Last year, fellow Louisville author L. Andrew Cooper asked if I'd be interested in co-editing an anthology of stories that focused on cinema, but with a twist. While the focus was geared toward horror, all genres were welcome.
The result is Reel Dark: Twisted Projections on the Flickering Page. Not only does it include stories and poetry from Bram Stoker Award finalists, but also new and emerging authors. Here's the blurb:
THE CUTTING ROOM FLOOR CUTS BACK
Welcome to a macabre cinema for the imagination, to screenings of twisted tales projected not on a movie screen but on the page.
In Reel Dark you'll find stories and poems by authors ranging from new voices to bestsellers to Bram Stoker Award finalists. From the battle for recognition between a child actress and a vengeful, long-forgotten film star in "Whatever Happened to Peggy...Who?" to a madman controlling a student à la The Cabinet of Dr. Caligari in "Caligarisme," to a hapless Dreamist, whose talent propels him into a nightmare of jealousy and revenge in "The Dreamist," the authors have created worlds filled with madness, twisted desires, and broken dreams.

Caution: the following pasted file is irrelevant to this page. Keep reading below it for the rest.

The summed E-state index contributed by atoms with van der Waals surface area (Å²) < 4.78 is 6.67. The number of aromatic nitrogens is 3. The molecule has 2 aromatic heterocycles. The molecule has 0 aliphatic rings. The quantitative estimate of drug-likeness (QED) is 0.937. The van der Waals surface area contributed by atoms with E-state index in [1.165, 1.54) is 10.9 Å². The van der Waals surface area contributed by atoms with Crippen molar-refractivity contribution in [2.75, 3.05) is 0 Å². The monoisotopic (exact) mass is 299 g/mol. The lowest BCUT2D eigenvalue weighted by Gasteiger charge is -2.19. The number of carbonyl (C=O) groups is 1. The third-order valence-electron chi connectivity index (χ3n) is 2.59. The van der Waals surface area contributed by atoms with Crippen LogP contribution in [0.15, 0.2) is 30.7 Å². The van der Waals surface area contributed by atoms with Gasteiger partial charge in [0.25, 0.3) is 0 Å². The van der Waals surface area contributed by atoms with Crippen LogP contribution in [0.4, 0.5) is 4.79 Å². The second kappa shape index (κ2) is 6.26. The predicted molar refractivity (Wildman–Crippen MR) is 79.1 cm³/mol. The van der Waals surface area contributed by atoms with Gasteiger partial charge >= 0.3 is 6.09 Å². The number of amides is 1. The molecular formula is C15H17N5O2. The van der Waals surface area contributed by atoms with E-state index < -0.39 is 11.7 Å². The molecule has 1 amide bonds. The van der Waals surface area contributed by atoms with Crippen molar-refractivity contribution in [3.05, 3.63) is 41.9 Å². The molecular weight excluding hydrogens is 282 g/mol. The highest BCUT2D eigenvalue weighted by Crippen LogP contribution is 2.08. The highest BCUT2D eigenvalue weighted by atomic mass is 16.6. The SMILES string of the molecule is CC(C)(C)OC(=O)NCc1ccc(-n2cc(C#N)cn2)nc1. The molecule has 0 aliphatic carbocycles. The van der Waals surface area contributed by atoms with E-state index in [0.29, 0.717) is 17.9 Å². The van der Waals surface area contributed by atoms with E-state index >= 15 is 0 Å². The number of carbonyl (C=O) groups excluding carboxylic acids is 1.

The genres inside include suspense, horror, science fiction, and fantasy. You'll meet a lone deputy whose pursuit of justice harkens back to the wild West (complete with a gunfight), a director who literally puts himself into his film, a young woman haunted by a mysterious stranger who warns her of her impending demise, and an aging actress who may have been a little too good at playing her roles.
In a world where the lines between reality and fantasy blur, where film frames flicker at 24 frames per second, we catch a glimpse of strangers' dreams and nightmares. As David Lynch puts it, "This whole world is wild at heart and weird on top."
As Karen Head writes in her poem responding to Lynch, "In the movies / everything is illusion." But in a world with cameras everywhere, how do you know whether you're in a movie?
My story "Rival" was influenced by Jayne Mansfield, Sunset Boulevard and, apparently, film noir, which I love, but never imagined I could write. I'm fascinated by the Hollywood of yesterday, from silent films to the 1940s.
This is the sixth anthology I'm published in, and the first I've helped edit. Thanks to Andrew for believing in me and for giving me a chance to read some wonderfully talented authors.